Moving up a gear to longer sportive rides can be fun

Looking ahead to what's next in your cycling activities. (S)
Looking ahead to what's next in your cycling activities. (S)
0
Have your say

Tony Booth of All Terrain Cycles in Wetherby guides cyclists through their next steps to successful cycling in his monthly column.

One of the best ways of keeping yourself motivated is to give yourself a goal, something more significant than your weekend ride – something that challenges you. And what better than by signing up to do a sportive?

Varying in distance from a fun 30 miler up to the full 100 miles and, like marathons, sportives are not races. There really is something for all levels.

Sportives are a great way of discovering new routes and making new friends and are often linked to charity fund raising. They are fully signed and marshalled and, importantly, start and finish in the same place – meaning you can leave your car in one place and don’t have to rely on friends or family to act as chauffeur.

Firstly, be realistic about what event you choose. Don’t over stretch yourself so that you never want to do another one again. Think about the distance and how cycle-fit you are now, look at what kit you have and/or are willing to invest in and how much time you can commit to training.

Once you’ve chosen your event and you’ve set your goal, you’ll need a training plan to help you get fitter and faster. Think about your average week, how much time – realistically – you have for training. It can be very helpful to map out your week on paper; blocking out time already committed to other things and then see what ‘spare’ time you have. This will help you set a realistic training schedule; one that you’ll stick to. As a rough guide, if you’re training for one of the shorter distance sportives, you should be aiming for four to five hours training a week, depending on your current level of fitness.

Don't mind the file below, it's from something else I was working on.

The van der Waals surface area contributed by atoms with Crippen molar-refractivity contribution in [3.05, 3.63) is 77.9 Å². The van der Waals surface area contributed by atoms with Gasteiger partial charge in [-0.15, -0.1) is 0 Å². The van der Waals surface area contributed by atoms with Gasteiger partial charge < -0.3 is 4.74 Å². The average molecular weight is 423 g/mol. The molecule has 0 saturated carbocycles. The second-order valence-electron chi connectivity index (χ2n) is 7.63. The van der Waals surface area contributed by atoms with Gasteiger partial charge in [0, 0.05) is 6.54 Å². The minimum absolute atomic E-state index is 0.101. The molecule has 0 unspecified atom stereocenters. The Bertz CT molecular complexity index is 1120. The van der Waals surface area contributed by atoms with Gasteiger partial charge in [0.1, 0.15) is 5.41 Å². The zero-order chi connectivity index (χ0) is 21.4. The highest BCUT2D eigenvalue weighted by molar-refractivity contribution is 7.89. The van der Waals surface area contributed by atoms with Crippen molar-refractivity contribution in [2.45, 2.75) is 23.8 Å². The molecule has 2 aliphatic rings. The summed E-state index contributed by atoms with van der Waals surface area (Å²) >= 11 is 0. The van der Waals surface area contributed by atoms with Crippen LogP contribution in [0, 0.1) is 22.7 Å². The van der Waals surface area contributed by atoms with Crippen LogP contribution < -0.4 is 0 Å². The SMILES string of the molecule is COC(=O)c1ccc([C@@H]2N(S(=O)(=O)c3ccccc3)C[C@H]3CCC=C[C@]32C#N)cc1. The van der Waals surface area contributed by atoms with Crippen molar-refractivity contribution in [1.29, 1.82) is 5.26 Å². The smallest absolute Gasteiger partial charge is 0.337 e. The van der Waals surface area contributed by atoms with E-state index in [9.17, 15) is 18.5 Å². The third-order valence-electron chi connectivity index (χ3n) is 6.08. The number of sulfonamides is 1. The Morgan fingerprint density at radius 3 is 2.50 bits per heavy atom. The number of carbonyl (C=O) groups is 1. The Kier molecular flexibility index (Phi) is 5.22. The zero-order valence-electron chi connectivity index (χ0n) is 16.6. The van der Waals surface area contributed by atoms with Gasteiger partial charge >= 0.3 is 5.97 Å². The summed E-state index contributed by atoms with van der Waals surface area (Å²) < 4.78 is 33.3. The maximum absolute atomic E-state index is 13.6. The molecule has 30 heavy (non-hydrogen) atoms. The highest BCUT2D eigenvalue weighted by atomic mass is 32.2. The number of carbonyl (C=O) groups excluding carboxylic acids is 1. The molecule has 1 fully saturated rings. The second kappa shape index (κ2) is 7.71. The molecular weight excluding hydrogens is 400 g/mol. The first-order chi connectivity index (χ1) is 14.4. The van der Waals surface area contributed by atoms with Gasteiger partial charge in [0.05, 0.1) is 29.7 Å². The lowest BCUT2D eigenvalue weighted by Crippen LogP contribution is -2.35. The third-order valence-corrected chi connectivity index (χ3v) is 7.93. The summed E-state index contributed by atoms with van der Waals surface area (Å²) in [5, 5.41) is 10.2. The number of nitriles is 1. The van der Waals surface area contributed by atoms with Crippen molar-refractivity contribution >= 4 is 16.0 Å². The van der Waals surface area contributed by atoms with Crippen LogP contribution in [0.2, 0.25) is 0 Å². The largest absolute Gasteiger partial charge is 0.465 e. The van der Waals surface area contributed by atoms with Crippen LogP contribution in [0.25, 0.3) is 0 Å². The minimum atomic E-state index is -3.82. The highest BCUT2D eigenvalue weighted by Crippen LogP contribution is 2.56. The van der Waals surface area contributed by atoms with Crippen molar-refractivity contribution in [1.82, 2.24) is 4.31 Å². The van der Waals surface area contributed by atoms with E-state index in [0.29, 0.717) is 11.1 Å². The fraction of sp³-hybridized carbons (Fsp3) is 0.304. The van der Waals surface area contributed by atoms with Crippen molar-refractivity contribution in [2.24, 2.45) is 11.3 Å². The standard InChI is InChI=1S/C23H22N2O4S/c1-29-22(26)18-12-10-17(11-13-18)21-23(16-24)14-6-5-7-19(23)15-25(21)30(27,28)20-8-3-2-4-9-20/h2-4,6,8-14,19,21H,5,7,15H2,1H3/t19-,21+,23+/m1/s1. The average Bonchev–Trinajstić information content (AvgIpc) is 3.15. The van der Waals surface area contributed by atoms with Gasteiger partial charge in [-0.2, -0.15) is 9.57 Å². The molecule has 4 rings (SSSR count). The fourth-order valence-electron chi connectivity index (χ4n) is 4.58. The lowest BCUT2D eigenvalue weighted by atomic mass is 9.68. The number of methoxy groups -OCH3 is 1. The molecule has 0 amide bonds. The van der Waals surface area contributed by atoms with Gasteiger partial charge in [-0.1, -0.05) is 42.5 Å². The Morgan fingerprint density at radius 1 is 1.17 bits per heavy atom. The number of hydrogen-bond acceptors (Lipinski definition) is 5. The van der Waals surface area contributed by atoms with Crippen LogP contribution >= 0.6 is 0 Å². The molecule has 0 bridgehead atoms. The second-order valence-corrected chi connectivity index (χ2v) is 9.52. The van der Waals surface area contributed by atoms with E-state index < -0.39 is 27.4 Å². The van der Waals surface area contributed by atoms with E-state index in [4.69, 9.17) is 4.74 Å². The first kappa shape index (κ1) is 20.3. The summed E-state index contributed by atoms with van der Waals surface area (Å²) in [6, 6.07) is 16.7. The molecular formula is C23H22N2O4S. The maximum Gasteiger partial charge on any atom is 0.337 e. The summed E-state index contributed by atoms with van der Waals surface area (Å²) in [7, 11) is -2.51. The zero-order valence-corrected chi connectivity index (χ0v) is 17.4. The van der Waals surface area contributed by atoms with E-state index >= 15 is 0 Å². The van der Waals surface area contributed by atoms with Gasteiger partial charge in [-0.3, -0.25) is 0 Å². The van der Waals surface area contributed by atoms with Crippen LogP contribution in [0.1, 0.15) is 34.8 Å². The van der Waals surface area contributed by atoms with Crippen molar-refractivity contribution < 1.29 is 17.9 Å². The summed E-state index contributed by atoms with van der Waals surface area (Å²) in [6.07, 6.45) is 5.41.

Broadly speaking, the ‘bite-size chunks’ approach works best. Decide what you want to achieve – a particular time, endurance (if you’re aiming for one of the longer distances) or general fitness. Set manageable, interim goals that you can mentally tick off as you prepare for the event, to help you keep on track. Many of the cycling websites offer free training plans that will give you a good starting point.

Don’t forget, recovery is just as important as training – it gives your body a chance to repair itself, allowing muscles and your cardio-vascular system to recover. Without a proper recovery period, your fitness will not improve and your body will not be ready for its next training session.

Practising in group riding sessions also really helps with training for an event – getting used to riding in close formation and learning to shelter from the wind among a group saves you time and effort.

As well as spending time on the bike, it’s important to incorporate strength, flexibility and core work into your training schedule – all of which play an important part in helping to prevent injury and improving your performance on the bike. Ideally, you should aim for a gym-type session two to three times a week. Circuit training is an ideal way of improving your strength and strength endurance and there are many outdoor classes locally, if you don’t want to join a gym. Training should focus on your legs, bottom and stomach as these are the source of your power when you’re on the bike.

So, if you feel like you’re ready to progress to the next level and get more from your cycling, there’s a whole summer of events across our region.

Upcoming sportives: Humber Bridge Sportive (Hessle) – Sunday June 14; Ribble Valley Ride (Clitheroe) – Sunday June 14; NSPCC Tour of Yorkshire 2015 (Harrogate) – Saturday June 20; Midnight or Bust Ride (Sue Ryder Manorlands Hospice, Keighley) – Saturday June 20 and 21; Harrogate Big Bike Bash – Sunday June 21; Sheffield-Esteli Society Bike Ride – Sunday June 21; White Rose Classic (Ilkley Cycling Club) – Sunday June 28; Cycling Weekly Ripon Revolution – Sunday June 28; Le Cote-de-Holme Moss Sportive weekend (Holmbridge) – Saturday and Sunday July 4 and 5; Etape de Yorkshire Premier Anniversaire (Harewood) – Saturday July 4; Wolds123! (Pocklington) – Sunday July 5; Yorkshire Wolds Cycle Challenge 2015 (Malton) – Saturday and Sunday July 11 and 12; The Open Wheel Yorkshire 101: Grand Reserve Special Edition (Clapham) – Saturday July 11; Hospice Cycle Sportive (Huddersfield) – Sunday July 12; Bronte Sportive (Oxenhope) – Sunday July 19; Harrogate Sportive – Sunday July 19; RTB Sportive 2015 (Wetherby) – Sunday July 19; York 100 – Sunday August 16; HOY One Hundred Sportive (Skipton) – Sunday August 20; Bronte Mountain Bike Challenge – Sunday September 20.